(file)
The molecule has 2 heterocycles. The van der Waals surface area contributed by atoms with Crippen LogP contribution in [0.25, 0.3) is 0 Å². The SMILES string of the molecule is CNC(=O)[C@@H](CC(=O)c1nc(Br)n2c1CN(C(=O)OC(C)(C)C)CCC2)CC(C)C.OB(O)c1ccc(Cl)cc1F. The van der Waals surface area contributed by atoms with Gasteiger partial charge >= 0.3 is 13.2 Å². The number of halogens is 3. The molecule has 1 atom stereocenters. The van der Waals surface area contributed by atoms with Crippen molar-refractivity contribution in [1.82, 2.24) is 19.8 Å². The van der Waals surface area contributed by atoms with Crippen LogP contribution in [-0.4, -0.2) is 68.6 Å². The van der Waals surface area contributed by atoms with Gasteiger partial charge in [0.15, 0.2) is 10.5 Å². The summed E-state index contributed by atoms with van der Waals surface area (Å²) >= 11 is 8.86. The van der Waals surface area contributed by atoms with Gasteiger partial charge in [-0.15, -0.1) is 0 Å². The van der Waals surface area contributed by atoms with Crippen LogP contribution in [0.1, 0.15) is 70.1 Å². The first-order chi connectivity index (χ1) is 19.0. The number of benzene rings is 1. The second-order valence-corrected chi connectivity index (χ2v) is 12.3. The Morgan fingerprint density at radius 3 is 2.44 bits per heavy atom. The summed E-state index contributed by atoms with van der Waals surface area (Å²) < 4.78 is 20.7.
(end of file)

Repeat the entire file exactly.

The molecule has 2 heterocycles. The van der Waals surface area contributed by atoms with Crippen LogP contribution in [0.25, 0.3) is 0 Å². The SMILES string of the molecule is CNC(=O)[C@@H](CC(=O)c1nc(Br)n2c1CN(C(=O)OC(C)(C)C)CCC2)CC(C)C.OB(O)c1ccc(Cl)cc1F. The van der Waals surface area contributed by atoms with Gasteiger partial charge >= 0.3 is 13.2 Å². The number of halogens is 3. The molecule has 1 atom stereocenters. The van der Waals surface area contributed by atoms with Crippen molar-refractivity contribution in [1.82, 2.24) is 19.8 Å². The van der Waals surface area contributed by atoms with Crippen LogP contribution in [-0.4, -0.2) is 68.6 Å². The van der Waals surface area contributed by atoms with Gasteiger partial charge in [0.15, 0.2) is 10.5 Å². The summed E-state index contributed by atoms with van der Waals surface area (Å²) >= 11 is 8.86. The van der Waals surface area contributed by atoms with Gasteiger partial charge in [-0.15, -0.1) is 0 Å². The van der Waals surface area contributed by atoms with Crippen LogP contribution in [0.1, 0.15) is 70.1 Å². The first-order chi connectivity index (χ1) is 19.0. The number of benzene rings is 1. The second-order valence-corrected chi connectivity index (χ2v) is 12.3. The Morgan fingerprint density at radius 3 is 2.44 bits per heavy atom. The summed E-state index contributed by atoms with van der Waals surface area (Å²) < 4.78 is 20.7.